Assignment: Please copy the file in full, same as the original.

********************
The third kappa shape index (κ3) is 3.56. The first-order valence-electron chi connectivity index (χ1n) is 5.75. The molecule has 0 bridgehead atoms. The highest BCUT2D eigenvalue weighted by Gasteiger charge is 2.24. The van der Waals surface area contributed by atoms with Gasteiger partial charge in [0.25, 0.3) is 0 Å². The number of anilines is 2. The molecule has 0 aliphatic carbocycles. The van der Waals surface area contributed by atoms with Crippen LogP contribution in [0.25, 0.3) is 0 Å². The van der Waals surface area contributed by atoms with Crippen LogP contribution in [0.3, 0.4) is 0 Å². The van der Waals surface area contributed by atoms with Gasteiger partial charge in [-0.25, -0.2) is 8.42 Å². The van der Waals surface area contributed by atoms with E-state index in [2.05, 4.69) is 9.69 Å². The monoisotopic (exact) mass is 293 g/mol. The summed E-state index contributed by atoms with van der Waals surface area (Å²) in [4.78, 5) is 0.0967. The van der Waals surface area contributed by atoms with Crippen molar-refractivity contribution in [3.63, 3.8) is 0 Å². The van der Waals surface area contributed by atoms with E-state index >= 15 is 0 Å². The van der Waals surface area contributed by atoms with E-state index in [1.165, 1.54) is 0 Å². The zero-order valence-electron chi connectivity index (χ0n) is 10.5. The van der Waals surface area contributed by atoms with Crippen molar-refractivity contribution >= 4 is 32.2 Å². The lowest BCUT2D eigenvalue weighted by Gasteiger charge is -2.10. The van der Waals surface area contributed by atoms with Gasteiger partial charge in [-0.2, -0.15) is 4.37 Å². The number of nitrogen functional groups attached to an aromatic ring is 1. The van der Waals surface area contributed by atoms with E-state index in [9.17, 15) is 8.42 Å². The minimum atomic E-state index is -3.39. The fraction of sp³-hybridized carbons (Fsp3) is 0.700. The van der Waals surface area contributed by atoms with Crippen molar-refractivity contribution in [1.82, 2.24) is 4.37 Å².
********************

The third kappa shape index (κ3) is 3.56. The first-order valence-electron chi connectivity index (χ1n) is 5.75. The molecule has 0 bridgehead atoms. The highest BCUT2D eigenvalue weighted by Gasteiger charge is 2.24. The van der Waals surface area contributed by atoms with Gasteiger partial charge in [0.25, 0.3) is 0 Å². The number of anilines is 2. The molecule has 0 aliphatic carbocycles. The van der Waals surface area contributed by atoms with Crippen LogP contribution in [0.25, 0.3) is 0 Å². The van der Waals surface area contributed by atoms with Crippen LogP contribution in [0.3, 0.4) is 0 Å². The van der Waals surface area contributed by atoms with Gasteiger partial charge in [-0.25, -0.2) is 8.42 Å². The van der Waals surface area contributed by atoms with E-state index in [2.05, 4.69) is 9.69 Å². The monoisotopic (exact) mass is 293 g/mol. The summed E-state index contributed by atoms with van der Waals surface area (Å²) in [4.78, 5) is 0.0967. The van der Waals surface area contributed by atoms with Crippen molar-refractivity contribution in [3.63, 3.8) is 0 Å². The van der Waals surface area contributed by atoms with E-state index >= 15 is 0 Å². The van der Waals surface area contributed by atoms with E-state index in [1.165, 1.54) is 0 Å². The zero-order valence-electron chi connectivity index (χ0n) is 10.5. The van der Waals surface area contributed by atoms with Crippen molar-refractivity contribution >= 4 is 32.2 Å². The lowest BCUT2D eigenvalue weighted by Gasteiger charge is -2.10. The van der Waals surface area contributed by atoms with Gasteiger partial charge in [-0.2, -0.15) is 4.37 Å². The number of nitrogen functional groups attached to an aromatic ring is 1. The van der Waals surface area contributed by atoms with E-state index in [9.17, 15) is 8.42 Å². The minimum atomic E-state index is -3.39. The fraction of sp³-hybridized carbons (Fsp3) is 0.700. The van der Waals surface area contributed by atoms with Crippen molar-refractivity contribution in [1.82, 2.24) is 4.37 Å².